The 7 train Hudson Yards station on Wednesday.
Photo: Ben Fractenberg/THE CITY
Hudson Yards, officially opening Friday, is brand-new — but the sprawling city-within-a-city is already up against an old problem.
The 34 Street–Hudson Yards subway station, which connects 7 train riders to the new $25 billion retail and residential complex, has three of the ten most failure-prone subway escalators in Manhattan, according to the MTA’s most recent quarterly report on elevator and escalator performance.
“I’m from Nepal, so I’m used to climbing mountains,” Neelima Basnet, 35, said Wednesday after climbing 40 steps because of an out-of-service escalator at the station, which opened in September 2015 and is home to 16 escalators — including the longest one in the subway system.
“Trudging up those 125-foot-long escalators when they’re not working isn’t easy for the elderly,” said Colin Wright of TransitCenter, which has pushed for increased subway accessibility for riders with disabilities. “It’s a slog for anyone.”
MTA data shows that from October to December 2018, “Escalator 632” — the least reliable of those in Manhattan stations — had 25 outages, knocking it out of service more than 20 percent of the time.
That included a two-week stretch from October 5 to October 19, when the mechanics malfunctioned on this shorter escalator, which connects to street level at the station’s newest entrance, which opened last September.
“Twenty-five outages in three months is really terrible,” Wright said.
Systemwide, subway escalator availability slipped to 92.2 percent of the time over the last three months of 2018, according to the MTA, which has a goal of 95.2 percent availability.
But the two other peskiest escalators at the 34 Street–Hudson Yards station didn’t come close to that performance.
“Escalator 635” had a 24-hour availability rate of 82.5 percent, with 50 outages, while “Escalator 626” was in service 82.94 percent of the time, with 53 outages.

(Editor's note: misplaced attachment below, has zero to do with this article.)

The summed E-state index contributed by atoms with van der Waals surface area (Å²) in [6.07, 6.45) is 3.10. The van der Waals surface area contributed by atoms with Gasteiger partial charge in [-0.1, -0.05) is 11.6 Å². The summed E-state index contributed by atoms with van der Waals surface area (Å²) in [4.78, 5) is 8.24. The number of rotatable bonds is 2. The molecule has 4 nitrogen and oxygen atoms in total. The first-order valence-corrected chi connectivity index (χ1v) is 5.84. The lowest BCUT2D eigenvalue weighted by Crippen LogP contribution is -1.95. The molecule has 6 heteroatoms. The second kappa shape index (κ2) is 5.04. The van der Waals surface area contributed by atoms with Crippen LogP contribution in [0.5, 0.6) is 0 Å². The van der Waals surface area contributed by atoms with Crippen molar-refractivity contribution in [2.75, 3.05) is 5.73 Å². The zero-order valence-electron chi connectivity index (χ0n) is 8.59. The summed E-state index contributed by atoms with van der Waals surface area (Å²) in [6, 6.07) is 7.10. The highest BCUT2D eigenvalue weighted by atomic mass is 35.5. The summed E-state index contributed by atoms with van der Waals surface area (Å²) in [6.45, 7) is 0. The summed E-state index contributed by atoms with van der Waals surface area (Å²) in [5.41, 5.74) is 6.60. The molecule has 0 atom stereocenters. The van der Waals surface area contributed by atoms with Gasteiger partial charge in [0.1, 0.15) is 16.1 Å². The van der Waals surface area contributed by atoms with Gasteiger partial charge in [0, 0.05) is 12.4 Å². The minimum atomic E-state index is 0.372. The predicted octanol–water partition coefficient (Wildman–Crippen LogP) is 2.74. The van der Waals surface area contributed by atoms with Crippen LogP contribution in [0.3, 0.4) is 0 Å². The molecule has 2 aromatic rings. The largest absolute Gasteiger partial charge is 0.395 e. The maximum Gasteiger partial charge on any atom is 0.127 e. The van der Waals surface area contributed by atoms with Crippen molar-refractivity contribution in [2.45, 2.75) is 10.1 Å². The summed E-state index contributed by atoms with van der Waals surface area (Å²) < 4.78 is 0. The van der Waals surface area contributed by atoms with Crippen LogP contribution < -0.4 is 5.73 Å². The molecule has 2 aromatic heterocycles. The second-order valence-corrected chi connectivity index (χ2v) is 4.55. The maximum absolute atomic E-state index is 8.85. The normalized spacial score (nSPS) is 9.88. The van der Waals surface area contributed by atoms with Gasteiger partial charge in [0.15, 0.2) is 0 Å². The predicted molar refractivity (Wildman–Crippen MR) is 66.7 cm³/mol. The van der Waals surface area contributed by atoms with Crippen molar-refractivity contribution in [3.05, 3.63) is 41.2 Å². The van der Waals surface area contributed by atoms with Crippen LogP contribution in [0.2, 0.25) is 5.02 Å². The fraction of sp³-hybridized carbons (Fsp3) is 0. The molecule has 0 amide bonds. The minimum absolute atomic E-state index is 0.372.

“Whoever did this job didn’t do it well enough,” said Elizabeth Garedew, 54, of the Bronx, who bypassed an escalator closed for maintenance. “This station is only three years old, so something wasn’t done right.”
“The city thinks Hudson Yards is ready,” Wright said. “But the Hudson Yards station isn’t ready.”
The station’s original opening was delayed, in part, because of problems with equipment that helps commuters and shoppers move in and out of one of the MTA’s deepest stations. In addition to its 16 escalators, the station has four elevators.
City taxpayers essentially floated the $2.4 billion cost of the station, via bonds that officials are betting will be paid off by future tax revenues generated by the Hudson Yards project.
Just over 3 million riders used the 34th Street–Hudson Yards stop in 2017, the last year for which figures are available.
That number is set to soar with the opening of the mega-development, which includes upscale shops and office and retail towers built atop the West Side Rail Yard.
An MTA spokesman pointed out that availability rates for the station’s escalators have been ranging between 90 and 94 percent in 2019.
“We’re continuing to work with the manufacturers and our maintainers to make sure that repairs have a lasting impact for maximum uptime,” said the spokesman, Shams Tarek.
Byron Macias, 50, who uses the Hudson Yards station daily, said new visitors shouldn’t be surprised to see escalators blocked off for repairs.
“It shouldn’t be that way,” said the Queens resident. “When you just want to get somewhere as quickly as possible, finding one that doesn’t work isn’t helpful.”
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